Why did you choose to write in your genre? If you write in more than one, how do you balance them?

I didn’t choose it; it chose me.


Where did your love of books come from?

Libraries, teachers, parents, authors. There is a quiet wonder to knowledge communicated through silent cream pages.


Do you have any favorite authors or favorite books?

Yes – James Joyce, Ian McEwan, Jonathan Coe, Jonathan Dollimore, Charlotte Bronte, Shakespeare, Sarah Hall, David Peace, Wordsworth, Coleridge, Keats, Sylvia Plath, Thomas Hardy, Iain Banks.


Of all the characters you have created, which is your favourite and why?

Chardelia Foss is pretty special; she’s faultless which is not true of any of the other characters I’ve created. I don’t really have a favourite though.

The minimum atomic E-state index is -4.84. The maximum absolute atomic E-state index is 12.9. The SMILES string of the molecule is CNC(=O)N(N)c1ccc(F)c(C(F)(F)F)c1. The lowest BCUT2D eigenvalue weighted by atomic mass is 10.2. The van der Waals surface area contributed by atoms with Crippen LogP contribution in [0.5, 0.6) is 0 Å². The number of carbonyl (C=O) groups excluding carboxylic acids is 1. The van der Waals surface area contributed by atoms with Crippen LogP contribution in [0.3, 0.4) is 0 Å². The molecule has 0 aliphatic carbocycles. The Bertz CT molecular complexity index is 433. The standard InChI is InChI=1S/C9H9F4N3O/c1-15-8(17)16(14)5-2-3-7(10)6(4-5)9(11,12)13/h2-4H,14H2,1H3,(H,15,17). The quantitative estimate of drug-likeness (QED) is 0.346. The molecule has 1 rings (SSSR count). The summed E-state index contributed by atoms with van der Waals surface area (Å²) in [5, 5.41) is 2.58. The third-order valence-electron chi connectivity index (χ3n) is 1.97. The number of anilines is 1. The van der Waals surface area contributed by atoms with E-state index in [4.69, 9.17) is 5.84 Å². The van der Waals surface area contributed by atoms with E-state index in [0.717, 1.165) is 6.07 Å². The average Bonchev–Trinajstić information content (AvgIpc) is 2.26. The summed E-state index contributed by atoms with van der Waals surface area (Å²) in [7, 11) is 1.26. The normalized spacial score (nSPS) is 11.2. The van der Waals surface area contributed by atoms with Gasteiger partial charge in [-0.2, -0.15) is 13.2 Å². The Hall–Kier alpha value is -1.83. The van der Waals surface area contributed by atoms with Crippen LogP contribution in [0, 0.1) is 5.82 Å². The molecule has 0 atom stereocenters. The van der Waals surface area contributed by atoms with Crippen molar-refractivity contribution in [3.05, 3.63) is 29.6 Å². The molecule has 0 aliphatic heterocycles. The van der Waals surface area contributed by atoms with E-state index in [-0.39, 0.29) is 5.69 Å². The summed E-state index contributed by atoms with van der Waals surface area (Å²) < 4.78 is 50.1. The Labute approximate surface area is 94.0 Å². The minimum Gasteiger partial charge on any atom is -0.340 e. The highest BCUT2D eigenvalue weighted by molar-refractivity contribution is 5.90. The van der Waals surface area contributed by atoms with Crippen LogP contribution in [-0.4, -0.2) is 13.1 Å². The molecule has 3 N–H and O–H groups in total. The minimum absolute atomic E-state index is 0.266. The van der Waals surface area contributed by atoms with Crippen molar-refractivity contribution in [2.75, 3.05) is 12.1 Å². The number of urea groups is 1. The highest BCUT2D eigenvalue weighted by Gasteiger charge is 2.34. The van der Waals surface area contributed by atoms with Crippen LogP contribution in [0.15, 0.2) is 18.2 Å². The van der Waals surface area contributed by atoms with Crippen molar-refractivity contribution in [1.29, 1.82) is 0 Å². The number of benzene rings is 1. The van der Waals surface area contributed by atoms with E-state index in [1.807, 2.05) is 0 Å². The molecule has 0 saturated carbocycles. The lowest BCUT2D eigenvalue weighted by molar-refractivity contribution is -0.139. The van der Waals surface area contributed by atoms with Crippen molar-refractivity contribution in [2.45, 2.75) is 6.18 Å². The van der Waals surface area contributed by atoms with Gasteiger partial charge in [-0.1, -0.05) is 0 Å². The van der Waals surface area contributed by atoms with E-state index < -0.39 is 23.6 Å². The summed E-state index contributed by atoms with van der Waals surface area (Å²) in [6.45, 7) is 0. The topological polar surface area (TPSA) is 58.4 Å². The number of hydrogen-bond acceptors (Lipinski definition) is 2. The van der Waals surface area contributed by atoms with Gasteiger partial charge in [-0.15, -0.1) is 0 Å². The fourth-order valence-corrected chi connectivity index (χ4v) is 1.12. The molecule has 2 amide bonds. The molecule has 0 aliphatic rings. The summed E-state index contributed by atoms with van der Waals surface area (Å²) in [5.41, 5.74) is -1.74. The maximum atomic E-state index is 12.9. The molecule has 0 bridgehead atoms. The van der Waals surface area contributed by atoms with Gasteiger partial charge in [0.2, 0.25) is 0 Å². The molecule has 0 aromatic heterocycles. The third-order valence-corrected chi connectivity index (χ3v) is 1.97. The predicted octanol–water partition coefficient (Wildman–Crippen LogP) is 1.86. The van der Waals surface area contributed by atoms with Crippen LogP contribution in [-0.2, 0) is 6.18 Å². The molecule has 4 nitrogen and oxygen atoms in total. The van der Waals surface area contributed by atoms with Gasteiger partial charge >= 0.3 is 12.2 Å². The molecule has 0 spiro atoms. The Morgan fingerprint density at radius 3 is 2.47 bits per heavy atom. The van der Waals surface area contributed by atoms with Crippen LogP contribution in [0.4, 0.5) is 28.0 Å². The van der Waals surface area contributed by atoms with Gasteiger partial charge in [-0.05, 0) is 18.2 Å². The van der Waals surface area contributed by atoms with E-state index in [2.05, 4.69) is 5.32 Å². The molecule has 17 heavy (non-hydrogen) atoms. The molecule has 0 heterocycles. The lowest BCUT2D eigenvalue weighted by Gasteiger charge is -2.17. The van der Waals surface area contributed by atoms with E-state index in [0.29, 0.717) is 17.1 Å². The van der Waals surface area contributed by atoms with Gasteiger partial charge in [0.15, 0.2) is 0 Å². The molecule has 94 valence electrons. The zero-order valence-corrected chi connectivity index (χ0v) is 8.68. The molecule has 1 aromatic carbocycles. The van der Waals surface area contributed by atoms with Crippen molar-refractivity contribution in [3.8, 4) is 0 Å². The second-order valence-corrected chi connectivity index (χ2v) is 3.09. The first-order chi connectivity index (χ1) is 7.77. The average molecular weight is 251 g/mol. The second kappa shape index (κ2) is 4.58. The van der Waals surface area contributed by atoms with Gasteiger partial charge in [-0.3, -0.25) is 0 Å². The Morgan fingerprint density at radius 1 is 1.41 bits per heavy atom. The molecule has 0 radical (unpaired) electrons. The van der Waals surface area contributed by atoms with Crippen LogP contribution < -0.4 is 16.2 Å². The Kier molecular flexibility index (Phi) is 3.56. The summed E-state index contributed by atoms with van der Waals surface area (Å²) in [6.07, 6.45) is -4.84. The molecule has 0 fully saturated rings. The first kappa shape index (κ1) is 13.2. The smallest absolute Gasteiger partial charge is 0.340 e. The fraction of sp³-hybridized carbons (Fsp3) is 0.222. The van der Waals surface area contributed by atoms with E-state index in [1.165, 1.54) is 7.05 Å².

Does writing energize or exhaust you?

 It energizes me.


What is your writing Kryptonite?

 Noise. I like it to be silent around me when I write


Do you try more to be original or to deliver to readers what they want?

 I write what is in my head; it is important to be original and not write to an audience – that’s too mechanical a process to be real.




What other authors are you friends with, and how do they help you become a better writer?

I’m friends with lots of authors, including some of my heroes.


If you were writing a book about your life, what would the title be?

I wouldn’t do that. My life is too dark to be exposed to the light.




Where can your fans find you and follow??

They can read my website at